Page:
Biking is a way of life in The Netherlands. We bike everywhere we go: school, work, grocery store, etc. Although cars are being used more and more (and what a shame that is!), bikes are still the primary mode of transport for the vast majority of the Dutch. There are, in fact, more bikes than people in the country, although I do have to wonder how they count all the bikes. Are the ones ditched in canals included?
Expats and other foreigners living in the country often adopt the bike lifestyle. For the Dutch (and other long-term residents), however, it’s easy to tell the foreigner bikers from the locals. Here are a few helpful hints:
Helmet. A helmet is a dead giveaway. Whoever is on their bike while wearing a helmet is most definitely not Dutch. The Dutch do not wear helmets. I don’t think I would even know where to buy one! The only time you’ll see a Dutch person wearing a bike helmet is when they are racing (and sometimes, not even then).
This is my bike. I call her Pinky.
Quiet bike. Dutch bikes always rattle. ALWAYS. Whether it’s a loose lock, basket, light… the list goes on and on, Dutch bikes are most certainly not quiet. Every speed bump I hit, causes something to rattle on my bike. I could get annoyed. Mostly, I just think how well I’ve integrated into Dutch society.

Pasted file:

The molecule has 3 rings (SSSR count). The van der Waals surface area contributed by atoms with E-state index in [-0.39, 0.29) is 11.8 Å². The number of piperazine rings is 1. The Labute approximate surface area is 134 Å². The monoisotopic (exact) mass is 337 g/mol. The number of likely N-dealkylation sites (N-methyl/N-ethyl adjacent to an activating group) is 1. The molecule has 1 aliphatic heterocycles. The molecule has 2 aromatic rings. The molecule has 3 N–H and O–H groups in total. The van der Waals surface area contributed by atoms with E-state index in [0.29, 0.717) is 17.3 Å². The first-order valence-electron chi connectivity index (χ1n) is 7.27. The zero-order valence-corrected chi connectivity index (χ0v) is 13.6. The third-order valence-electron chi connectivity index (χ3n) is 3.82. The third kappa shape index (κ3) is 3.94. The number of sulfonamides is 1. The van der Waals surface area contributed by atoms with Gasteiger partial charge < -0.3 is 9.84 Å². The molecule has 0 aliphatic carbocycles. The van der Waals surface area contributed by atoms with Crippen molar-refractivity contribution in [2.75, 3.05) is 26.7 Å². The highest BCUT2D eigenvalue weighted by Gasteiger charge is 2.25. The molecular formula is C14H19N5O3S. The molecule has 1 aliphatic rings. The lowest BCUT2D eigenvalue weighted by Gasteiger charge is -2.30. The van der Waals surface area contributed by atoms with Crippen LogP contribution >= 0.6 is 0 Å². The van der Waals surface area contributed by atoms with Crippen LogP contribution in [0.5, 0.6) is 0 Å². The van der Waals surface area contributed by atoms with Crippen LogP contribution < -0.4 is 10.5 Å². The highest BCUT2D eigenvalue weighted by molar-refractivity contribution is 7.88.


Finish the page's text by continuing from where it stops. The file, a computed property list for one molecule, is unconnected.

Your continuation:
Bike traffic lights. I nearly had a collision with a foreigner as he suddenly stopped because the pedestrian crosswalk light turned red. I screamed at him, “What are you doing?” He pointed at the red light. I explained that’s for pedestrians. I’m sure he left The Hague thinking Dutch speak really good English but are a bit aggressive on their bikes. Correct on both accounts.
Car blockage. Living in the city, it’s not unusual for cars to block the bike path at intersections. This doesn’t stop a Dutch biker – not even a little bit! We weave around the cars while shaking our heads at the drivers. A foreigner, however, will not move around the cars and instead block the other bikers who want to get going!
Pants clip. I actually had to look up the word because I’ve never used one before. Apparently, a pants clip is something other people (read = not Dutch people) use to keep their pants from getting caught up in the bike chain. All Dutch bikes come with chain guards. No need for pants clips here.
Carrying stuff. The Dutch can handle just about any transportation issue with a bike. Friends will hop on the back of a bike for a ride. Hockey sticks are thrown over shoulders as they bike along. Beer crates (full!) are balanced on the handlebars. If you see someone struggling with a few loafs of bread or six bottles of wine (I couldn’t help it! I was slightly inebriated!), you know their heritage is not Dutch.
Why does it even matter what nationality the person is who is biking? Am I being a bit ethnocentric? No, actually, I’m not. It’s important to pay attention to a biker who is not Dutch, because – chances are – they are not paying attention to you!